A couple of weeks ago, a group of us from Wakey LitFest went to Wakefield WordFest’s display in the WX building. We talked to lots of the visiting children about what they could see in the space around them – with an enchanted forest, a giant inflatable whale and a bunch of activities, there was a lot to choose from – and I turned their ideas into a poem.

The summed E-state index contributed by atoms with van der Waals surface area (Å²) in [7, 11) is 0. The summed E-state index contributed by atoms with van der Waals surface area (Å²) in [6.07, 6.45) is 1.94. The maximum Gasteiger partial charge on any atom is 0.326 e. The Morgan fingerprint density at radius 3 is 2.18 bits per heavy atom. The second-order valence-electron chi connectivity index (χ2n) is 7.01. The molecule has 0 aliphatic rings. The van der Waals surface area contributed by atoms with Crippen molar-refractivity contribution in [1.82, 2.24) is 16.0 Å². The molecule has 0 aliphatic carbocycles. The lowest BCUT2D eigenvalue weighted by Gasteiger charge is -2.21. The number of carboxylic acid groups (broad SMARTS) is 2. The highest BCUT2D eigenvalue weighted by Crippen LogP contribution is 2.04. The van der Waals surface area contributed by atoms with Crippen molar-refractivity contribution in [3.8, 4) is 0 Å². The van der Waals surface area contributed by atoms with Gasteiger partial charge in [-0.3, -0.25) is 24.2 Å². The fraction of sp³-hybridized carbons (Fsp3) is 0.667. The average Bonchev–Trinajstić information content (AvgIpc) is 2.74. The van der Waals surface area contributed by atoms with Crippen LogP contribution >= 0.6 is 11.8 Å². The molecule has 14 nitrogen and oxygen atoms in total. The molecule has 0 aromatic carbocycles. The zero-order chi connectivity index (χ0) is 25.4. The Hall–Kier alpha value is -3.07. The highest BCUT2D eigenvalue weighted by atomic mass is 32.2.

Child. You run through the world, Barely taking a moment to stop To look and see - A wandering deer, a pile of books All things at home in these woods. You step so fast over a strange seesaw. Oblivious to how out of place these things are. And yet you see well As you explore, following animal tracks, Eyes glued to the floor You slow - And see the creeping autumn red Making its way from the peaks of the leaves To the green at their heart. You stand still and count the acorns, Seven you can see from here. You take note, and hurry off to explore, To find more. Armed with a compass you cannot use And a machete to carve through the grass. (Machete is the name you gave To the penknife you nicked from your dad.) You emerge to the seaside With glorious glistening sea licking at the sand. You stand - for a moment - and watch As it dances in, prepared to reabsorb The sandcastles glamorously adorned With shells borrowed from the tide. You explore on, Plunging into the ocean, Passing a stray leaf being battered on the shore, Beyond the swimmers you dive down, To meet the fish. You’re leaving sharks and dolphins in your wake, As you escape the land behind. You discover a supermarket in the depths, Catering - as a speciality - to the mermaids in the sea. Mundane to them but you feel glee As you swim amongst the shelves filled With fish for food and dancing crabs. Child, this is our world to explore, Tell me what you see.